The honorary All Black
RECOGNITION often comes in strange ways. When Maurie Graham was in his prime as Gordon’s resolute fullback through the club’s golden era of the 1950s, nobody who played against him doubted that he was among the best in the game. Yet his representative selections were sparse. He made it to the NSW Country team as a very young man, and was selected for just one game for NSW in 1954, before joining Gordon. That was it . . . until the All Blacks came calling.
Maurie Graham died on December 10 after suffering a stroke. It was a great sadness for the Gordon community, who had known Maurie not just as a champion footballer in champion teams, but as somebody who loved the game and never lost contact with the club. He was a stayer, a kind and gentle man who made a great many friends in and around Gordon Rugby.
Among his prized possessions was an All Black jersey, given to him after he played for New Zealand in a match against Queensland at the Sydney Sports Ground in 1960. The All Blacks were en route to South Africa for a long tour, and wanted some warm-up matches in Australia to get their game oiled up. Two of the players in their 30-man squad were unavailable for a double–header at the Sports Ground in which they played Queensland first of all, and then NSW. They needed a winger and a fullback.
They invited Eddie Stapleton for the wing spot. Stapleton was a champion international of the time, and duly scored the first try of the All Black tour in a 32-3 win against Queensland. Maurie Graham was invited to play fullback. As a non-international whose only NSW selection had been six years previously, it was an enormous mark of respect. As recognition goes, it doesn’t get much better.
Maurie played well, which came as no surprise given the impact he had on the Sydney club scene as a safe and reliable custodian with an educated boot, and as a goal-kicker supreme. He joined Gordon in 1955 when the backline was studded with superstars. Don Logan at halfback, Arthur Summons at five-eighth, and Jim and Peter Phipps in the centres were, or later became, Wallabies. The side made the grand final in 1955, won premierships in 1956 and 1958, and would have won in 1957 too had not six players been stood down from the grand final to ensure their fitness for the 1957-58 Wallaby tour of the British Isles.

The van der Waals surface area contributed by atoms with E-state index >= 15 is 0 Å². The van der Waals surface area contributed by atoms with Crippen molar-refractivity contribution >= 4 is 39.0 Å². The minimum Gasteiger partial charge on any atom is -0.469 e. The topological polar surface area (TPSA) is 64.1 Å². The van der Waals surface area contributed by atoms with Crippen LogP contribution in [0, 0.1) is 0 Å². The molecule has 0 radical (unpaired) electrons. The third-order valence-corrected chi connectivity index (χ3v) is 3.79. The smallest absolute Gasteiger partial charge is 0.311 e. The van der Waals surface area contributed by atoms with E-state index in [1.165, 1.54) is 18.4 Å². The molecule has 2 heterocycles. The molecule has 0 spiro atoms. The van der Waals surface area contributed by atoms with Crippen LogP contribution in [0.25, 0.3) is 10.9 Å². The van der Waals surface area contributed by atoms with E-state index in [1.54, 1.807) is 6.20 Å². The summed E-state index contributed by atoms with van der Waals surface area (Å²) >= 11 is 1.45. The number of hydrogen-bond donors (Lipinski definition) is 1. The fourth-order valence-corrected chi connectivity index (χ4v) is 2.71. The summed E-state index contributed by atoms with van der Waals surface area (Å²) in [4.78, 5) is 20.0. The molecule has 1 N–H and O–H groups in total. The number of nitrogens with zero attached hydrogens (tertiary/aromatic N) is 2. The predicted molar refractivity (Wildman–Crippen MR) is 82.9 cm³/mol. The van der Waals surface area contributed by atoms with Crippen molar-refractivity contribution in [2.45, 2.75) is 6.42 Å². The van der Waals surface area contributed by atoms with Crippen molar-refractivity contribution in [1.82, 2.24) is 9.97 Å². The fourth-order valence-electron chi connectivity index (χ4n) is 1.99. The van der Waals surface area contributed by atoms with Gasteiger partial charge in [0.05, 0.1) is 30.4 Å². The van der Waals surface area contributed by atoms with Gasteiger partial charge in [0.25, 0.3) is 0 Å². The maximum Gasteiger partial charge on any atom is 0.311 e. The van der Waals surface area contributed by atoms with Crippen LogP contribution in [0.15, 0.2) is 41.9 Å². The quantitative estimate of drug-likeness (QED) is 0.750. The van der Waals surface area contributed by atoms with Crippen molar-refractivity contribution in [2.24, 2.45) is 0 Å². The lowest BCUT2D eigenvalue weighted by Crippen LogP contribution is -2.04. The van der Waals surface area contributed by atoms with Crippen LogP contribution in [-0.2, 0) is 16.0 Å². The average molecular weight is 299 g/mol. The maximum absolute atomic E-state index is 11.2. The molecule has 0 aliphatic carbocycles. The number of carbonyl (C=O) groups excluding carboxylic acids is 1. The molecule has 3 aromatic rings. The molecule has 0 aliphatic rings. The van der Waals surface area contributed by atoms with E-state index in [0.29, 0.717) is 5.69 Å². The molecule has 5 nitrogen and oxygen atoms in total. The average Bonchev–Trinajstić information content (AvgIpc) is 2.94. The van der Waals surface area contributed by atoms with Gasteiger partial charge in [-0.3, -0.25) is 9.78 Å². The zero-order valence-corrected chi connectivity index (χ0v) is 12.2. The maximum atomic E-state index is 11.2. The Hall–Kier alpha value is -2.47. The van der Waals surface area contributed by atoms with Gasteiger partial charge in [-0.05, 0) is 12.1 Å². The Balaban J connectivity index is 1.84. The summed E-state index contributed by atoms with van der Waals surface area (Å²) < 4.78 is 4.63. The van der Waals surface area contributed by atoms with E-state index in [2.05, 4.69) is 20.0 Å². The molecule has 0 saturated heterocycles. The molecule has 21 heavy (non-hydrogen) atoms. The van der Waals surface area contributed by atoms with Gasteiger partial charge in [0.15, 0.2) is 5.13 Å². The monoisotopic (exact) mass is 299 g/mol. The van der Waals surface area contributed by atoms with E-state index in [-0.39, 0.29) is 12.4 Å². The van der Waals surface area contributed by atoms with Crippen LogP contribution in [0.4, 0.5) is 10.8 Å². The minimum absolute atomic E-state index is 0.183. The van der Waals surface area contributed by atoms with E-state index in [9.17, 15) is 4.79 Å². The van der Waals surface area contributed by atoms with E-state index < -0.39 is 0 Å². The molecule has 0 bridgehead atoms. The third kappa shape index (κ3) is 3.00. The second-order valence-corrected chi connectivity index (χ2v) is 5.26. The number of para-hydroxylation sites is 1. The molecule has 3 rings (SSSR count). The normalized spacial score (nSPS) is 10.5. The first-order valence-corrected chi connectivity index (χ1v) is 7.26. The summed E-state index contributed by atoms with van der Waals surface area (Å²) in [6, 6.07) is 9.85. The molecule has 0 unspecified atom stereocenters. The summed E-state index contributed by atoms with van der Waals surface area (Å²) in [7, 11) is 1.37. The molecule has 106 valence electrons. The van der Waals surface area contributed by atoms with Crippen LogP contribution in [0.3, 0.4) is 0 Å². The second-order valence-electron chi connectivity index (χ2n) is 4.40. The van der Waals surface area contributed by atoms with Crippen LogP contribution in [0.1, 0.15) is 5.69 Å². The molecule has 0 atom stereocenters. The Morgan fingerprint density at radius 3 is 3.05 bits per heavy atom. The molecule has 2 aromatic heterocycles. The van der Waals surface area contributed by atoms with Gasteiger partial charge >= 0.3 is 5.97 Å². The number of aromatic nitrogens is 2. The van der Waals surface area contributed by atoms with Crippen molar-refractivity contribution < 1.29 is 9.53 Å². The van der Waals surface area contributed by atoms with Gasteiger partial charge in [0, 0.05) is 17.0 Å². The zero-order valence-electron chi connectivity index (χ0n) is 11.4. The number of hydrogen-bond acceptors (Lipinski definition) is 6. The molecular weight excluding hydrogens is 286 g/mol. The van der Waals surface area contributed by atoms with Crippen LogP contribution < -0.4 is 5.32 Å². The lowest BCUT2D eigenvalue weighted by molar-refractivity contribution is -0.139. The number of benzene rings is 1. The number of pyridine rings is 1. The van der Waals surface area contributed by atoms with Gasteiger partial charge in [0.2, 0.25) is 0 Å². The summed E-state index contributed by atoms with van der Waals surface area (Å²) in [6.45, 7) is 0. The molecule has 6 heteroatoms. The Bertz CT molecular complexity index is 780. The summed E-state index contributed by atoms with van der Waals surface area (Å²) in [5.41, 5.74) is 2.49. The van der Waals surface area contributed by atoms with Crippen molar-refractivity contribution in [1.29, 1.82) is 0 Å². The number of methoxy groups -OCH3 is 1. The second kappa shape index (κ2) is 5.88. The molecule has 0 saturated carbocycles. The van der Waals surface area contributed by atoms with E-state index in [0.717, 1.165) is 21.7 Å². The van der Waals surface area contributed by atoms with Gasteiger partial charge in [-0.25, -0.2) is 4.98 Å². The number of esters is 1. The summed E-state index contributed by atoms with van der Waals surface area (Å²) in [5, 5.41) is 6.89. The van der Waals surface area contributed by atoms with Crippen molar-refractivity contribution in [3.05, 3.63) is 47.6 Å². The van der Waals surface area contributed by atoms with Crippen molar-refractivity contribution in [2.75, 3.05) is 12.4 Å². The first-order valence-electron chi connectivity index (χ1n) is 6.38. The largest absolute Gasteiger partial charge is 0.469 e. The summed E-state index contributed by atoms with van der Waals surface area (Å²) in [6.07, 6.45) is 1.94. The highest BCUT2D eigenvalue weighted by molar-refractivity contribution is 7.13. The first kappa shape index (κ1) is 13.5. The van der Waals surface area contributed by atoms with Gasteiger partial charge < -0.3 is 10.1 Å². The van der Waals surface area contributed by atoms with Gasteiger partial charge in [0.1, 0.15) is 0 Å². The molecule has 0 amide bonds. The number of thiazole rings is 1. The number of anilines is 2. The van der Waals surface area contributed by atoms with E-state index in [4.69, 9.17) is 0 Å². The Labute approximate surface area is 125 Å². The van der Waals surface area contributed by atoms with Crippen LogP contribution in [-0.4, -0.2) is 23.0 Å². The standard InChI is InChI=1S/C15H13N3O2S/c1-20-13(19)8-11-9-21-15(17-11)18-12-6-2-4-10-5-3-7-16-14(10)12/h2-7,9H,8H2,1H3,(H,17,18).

Those of us who saw Gordon play through those days marvelled more than once at Maurie’s ability to win games with brilliant goal-kicking, or though the command he could exert with long, raking touch-finders. But I didn’t fully appreciate the skill he had at his feet until the 1970s, when I was coach at Gordon and called on Maurie to occasionally conduct some kicking classes. He could almost make a ball talk, even then, 10 years into retirement.
He would nominate how the ball would curve, when it would dip, where it would cross the touchline, He talked of hand position and foot angle, of body weight and balance and all manner of commutations to make a ball do exactly what he wanted it to do. And they were heavy leather footballs in those days, too.
Maurie Graham also was a player who contributed long term, playing his last game in 1968 . . . in about third grade I think . . . 14 seasons after he started. His best was long past but he still had so much to contribute, not least in the lessons he could pass on to the younger men around him.
I remember refereeing a third grade game at Coogee Oval one day, when Maurie was at fullback, Don Logan was at flanker and Bob Dwyer was in the Randwick back row. It was an era when players were prepared to make long term commitments and play on, just for the fun of it, and for the help they could provide for the young blokes. That trio must have had about 800 club games between them.
Maurie Graham did his bit administratively for the game as well. He was secretary of the Sydney Rugby Union in the late 1970s. And his support for Gordon extended over more than 60 years. He was a member of the FOGs to the end.
Many champions have come and gone through Gordon’s ranks over the years, and many more will emerge as well. But some have a particular aura about them, reflected in their nature as well as their football. Maurie Graham was one such champion. Understated . . . imperturbable . . . courageous . . . unflappable. The sort of guy you just like to have at your side.
- 1955 – 64, 1966-68
- 140 1st Grade Games
- 200 plus Club Games
- 1953 – Australian Colts
- NSW Representative (no. 900)
- NSW Country Representative
- All Black (no. 609)
Rugby Administration Record
- 1976 – 80 Secretary – Sydney Rugby Union
- 1971 – 76 Foundation Secretary – NSW Schools Rugby Union
- 1971 – 76 Secretary Australian Schools Rugby Union
- 1974-75 Manager Australian Schools team